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Danish Schnecken

Uncoil them like a frosted snake or consume comme ils sont, schnecken are light, crisp, and just moist enough to drive you crazy.

20 schnecken


Intermittent work over the course of about 5 hours

Besides the remonce, almond pastry cream is a lovely filling for the schnecken.


Schnecken, as their shape suggests, represent snails. Schnecken are made by rolling raw ripened Danish dough into a thin square sheet, then, in our variation, spreading the surface with a fluffy butter and sugar concoction called remonce. Currants and pecans are strewn lavishly on top, and the dough is rolled into a long cylinder like a carpet. Danes deploy remonce in nearly all Danish fillings owing to the cushion of moisture, flavor, and grip it offers the already extravagant dough and filling. Cut into thick pinwheel rounds, schnecken are set to proof. Once baked, schnecken are moist within, crisp without, and carry the flavors of chopped pecans and rum-doused currants into the flaky folds of a well-fermented, high-performance pastry.

Baking Notes

If you do not have more than two sheet pans, when proofing the schnecken, loosely cover them with plastic wrap, making sure their sides covered, then lay a kitchen towel on top.

An electric knife will advance cutting the rounds to status “easy.”

Reheat leftovers in a moderate oven.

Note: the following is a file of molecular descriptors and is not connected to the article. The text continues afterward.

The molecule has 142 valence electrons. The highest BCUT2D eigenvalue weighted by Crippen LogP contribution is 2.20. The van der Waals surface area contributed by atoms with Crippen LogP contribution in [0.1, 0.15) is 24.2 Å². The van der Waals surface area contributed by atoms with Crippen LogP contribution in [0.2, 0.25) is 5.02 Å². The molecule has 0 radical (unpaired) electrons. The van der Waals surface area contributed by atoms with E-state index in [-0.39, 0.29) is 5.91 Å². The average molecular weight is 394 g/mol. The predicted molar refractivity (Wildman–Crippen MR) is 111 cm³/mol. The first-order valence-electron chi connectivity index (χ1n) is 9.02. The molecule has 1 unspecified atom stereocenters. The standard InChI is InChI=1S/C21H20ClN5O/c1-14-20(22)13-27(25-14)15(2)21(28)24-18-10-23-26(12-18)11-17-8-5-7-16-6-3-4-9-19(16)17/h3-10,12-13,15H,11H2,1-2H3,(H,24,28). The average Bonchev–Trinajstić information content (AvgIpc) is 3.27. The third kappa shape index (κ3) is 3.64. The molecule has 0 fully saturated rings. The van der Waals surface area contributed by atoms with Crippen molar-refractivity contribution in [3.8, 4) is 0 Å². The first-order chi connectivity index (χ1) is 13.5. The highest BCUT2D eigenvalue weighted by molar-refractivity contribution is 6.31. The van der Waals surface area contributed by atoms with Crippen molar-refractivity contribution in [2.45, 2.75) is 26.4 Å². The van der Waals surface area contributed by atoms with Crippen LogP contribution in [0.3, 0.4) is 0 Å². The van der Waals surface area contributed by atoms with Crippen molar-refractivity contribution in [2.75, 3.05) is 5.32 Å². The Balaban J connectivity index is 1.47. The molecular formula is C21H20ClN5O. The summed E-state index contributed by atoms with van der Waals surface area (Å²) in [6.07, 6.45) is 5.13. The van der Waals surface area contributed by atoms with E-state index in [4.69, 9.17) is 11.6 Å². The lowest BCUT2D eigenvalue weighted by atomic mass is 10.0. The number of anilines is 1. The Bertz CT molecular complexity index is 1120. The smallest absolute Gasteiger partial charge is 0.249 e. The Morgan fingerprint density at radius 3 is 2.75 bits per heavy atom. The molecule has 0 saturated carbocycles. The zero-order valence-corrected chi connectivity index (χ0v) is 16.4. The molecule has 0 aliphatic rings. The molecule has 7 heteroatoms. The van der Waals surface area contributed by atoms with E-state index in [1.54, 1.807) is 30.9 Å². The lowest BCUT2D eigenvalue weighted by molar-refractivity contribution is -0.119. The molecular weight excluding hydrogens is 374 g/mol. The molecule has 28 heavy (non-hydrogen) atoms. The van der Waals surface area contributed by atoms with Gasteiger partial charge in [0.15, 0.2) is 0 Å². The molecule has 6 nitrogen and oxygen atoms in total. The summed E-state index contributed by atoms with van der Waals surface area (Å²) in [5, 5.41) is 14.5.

equipment mise en place

To prepare the currants and pecans, you will need a digital kitchen scale, two small bowls, and a small skillet.

To make the remonce, you will need a medium bowl, a handheld mixer, a rubber spatula.

To roll, shape, and bake the Danish, you will need a bench knife, a rimless cookie sheet, parchment paper, a couche or 3-foot-square heavy canvas cloth, a rolling pin, a ruler, four half sheet pans, an empty baking dish or pie plate, a pizza stone, a teakettle, a metal bench knife or pizza cutter, a small offset spatula, an electric knife or sharp bread knife, two wire racks, and a wide metal spatula.

To make and apply the glaze, you will need a digital kitchen scale, a fine conical sieve, a small whisk, and a pastry brush.

  • for the currants and pecans:

    • 2
      ounces dark rum
    • 3.2
      ounces currants
    • 4
      ounces pecans
  • for the remonce:

    • 1
    • Anson Mills French Mediterranean White Bread Flour or Colonial Style Fine Cloth-Bolted Pastry Flour, for dusting
  • for the glaze:

    • 2
      ounces confectioners’ sugar, sifted
    • 0.5
      ounce water

    The night before you plan to bake, prepare the currants and pecans: In a small bowl, combine the currants and rum in a small bowl. Cover and set aside. In a small skillet, toast the pecans over medium-low heat, shaking the pan frequently, until they become fragrant but before any visible browning is evident, about 10 minutes. Transfer to a small bowl, let cool, then chop finely. Return to the bowl, cover, and set aside.


    The day of baking, make the remonce: Turn the butter into a medium mixing bowl and beat it with a handheld mixer on medium-high speed until light and fluffy, about 2 minutes, scraping down the bowl as needed. Add the sugar and continue to beat until the mixture is once again fluffy and aerated, about 2 minutes longer, pausing once to scrape down the bowl. Add the flour, vanilla and salt and beat until incorporated, about 15 seconds. Scrape down the bowl, cover with plastic wrap, and set aside.


    Roll out the dough: Remove the dough from the refrigerator and cut it in half crosswise with a bench knife; each half should weight 18-plus ounces. Rewrap each half, return one piece to the refrigerator, and allow the other piece to rest at room temperature for 15 minutes.